Rembrandt Bugatti Sculptures To Highlight 20th Century Decorative Arts Auction At Bonhams

Bonhams announce the 20th Century Decorative Arts sale on December 14, 2010. The auction will begin at 1 p.m. at the Bonhams gallery located at 580 Madison Avenue at 56th Street.

Frank Maraschiello, Vice President and Director, 20th Century Arts, said, “It is a pleasure for Bonhams to continue to sell works by the Bugatti Family: Father and furniture maker Carlo, sculptor Rembrandt and Racing and Luxury Car Designer Ettore. The two bronzes featured in this sale are exquisite little gems, each beautifully sculpted and charming in its own way.”

Highlights of the sale include two important bronze figures by the renowned Rembrandt Bugatti; Éléphant Blanc “Il Y Arrivera”, the petite model, circa 1908, patinated bronze, inscribed R. Bugatti and impressed Cire Perdue/A.A. Hebrard (est. $100,000-150,000) and Jaguar Accroupi (petite model), 1908 bronze inscribed R. Bugatti and numbered 16, further impressed Cire Perdue/ A.A. Hebrard (est. $40,000-60,000).

Of particular interest is an Émile-Jacques Ruhlmann burled walnut and silvered- bronze Rasson sideboard (circa 1926) with silvered-bronze escutcheon by Joseph Bernard (est. $150,000-200,000). This exceptional sideboard features the collaborative efforts of the leading cabinetmaker of the 1920s, Émile-Jacques Ruhlmann, and Joseph Bernard, one of the most important figures of French sculpture in the early 20th century. Their works were exhibited at the 1925 Exposition des Arts Décoratifs and soon afterwards, Ruhlmann enhanced some of his cabinet designs with bronze fittings by Bernard. Their business relationship developed further when Mrs. Bernard commissioned Ruhlmann to provide custom-made furniture for the sculptor’s house in Boulogne, and the present sideboard was created for that residence.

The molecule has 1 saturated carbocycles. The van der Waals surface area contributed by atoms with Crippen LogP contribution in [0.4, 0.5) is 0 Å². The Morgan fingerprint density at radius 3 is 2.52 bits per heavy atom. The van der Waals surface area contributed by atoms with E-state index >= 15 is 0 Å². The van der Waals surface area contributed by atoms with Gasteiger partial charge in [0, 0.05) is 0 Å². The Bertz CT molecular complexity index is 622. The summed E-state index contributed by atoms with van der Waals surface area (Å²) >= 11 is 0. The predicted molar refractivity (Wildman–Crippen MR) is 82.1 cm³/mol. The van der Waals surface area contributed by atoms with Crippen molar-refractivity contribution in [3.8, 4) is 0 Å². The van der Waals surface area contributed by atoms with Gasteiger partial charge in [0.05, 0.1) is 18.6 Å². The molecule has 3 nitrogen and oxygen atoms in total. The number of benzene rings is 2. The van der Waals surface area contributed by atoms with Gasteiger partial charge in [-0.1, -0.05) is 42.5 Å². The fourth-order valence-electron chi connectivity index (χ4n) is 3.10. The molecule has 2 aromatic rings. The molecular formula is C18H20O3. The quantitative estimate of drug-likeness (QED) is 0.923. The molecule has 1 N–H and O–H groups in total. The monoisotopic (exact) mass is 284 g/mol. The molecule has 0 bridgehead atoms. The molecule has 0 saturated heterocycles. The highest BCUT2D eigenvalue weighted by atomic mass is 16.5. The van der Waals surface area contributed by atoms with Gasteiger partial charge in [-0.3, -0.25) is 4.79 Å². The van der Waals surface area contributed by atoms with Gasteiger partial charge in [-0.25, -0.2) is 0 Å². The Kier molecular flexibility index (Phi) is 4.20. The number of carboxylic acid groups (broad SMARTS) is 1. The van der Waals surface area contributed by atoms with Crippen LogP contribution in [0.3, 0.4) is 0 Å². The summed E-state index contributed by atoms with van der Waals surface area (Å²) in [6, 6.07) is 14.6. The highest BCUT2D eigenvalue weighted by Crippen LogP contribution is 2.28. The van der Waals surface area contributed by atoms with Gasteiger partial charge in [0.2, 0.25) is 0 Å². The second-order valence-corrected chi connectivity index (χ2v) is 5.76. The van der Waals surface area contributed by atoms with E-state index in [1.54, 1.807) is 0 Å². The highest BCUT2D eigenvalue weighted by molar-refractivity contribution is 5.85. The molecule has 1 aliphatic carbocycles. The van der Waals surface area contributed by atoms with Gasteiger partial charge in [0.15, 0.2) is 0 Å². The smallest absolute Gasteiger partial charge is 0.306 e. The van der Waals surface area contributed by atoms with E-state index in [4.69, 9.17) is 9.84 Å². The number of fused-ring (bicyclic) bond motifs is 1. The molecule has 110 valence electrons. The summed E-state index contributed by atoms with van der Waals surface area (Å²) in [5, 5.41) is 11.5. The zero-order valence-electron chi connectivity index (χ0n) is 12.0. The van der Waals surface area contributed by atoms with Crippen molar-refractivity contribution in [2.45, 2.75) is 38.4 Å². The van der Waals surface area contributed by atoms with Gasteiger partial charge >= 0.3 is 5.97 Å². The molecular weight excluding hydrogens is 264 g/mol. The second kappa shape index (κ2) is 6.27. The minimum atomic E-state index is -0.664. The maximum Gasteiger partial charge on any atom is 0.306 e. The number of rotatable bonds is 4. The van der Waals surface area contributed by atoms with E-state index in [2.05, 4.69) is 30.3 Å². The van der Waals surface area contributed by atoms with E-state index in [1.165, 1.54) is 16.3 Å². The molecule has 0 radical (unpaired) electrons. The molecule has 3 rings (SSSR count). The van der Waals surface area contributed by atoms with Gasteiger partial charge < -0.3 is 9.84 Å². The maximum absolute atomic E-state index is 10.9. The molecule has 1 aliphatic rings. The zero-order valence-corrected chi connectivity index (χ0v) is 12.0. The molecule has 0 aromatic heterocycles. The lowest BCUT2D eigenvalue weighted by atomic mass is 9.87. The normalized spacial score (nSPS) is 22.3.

Additional items of note include: a fine Tiffany Studios Favrile glass and bronze Apple Blossom table lamp (1899-1918)(est.$160,000-200,000); and six Dankmar Adler and Louis Sullivan wrought-iron elevator grilles, designed for the Chicago Stock Exchange and manufactured by the Winslow Brothers Company, circa 1893; these superb iron grilles were part of the design that Adler and Sullivan used for the Chicago Stock Exchange’s elevator banks and highlight the ball motif featured in the ornamentation of the elevator door screens (est. $2,500-6,000).

December 14, 2010, New York at 1 p.m.

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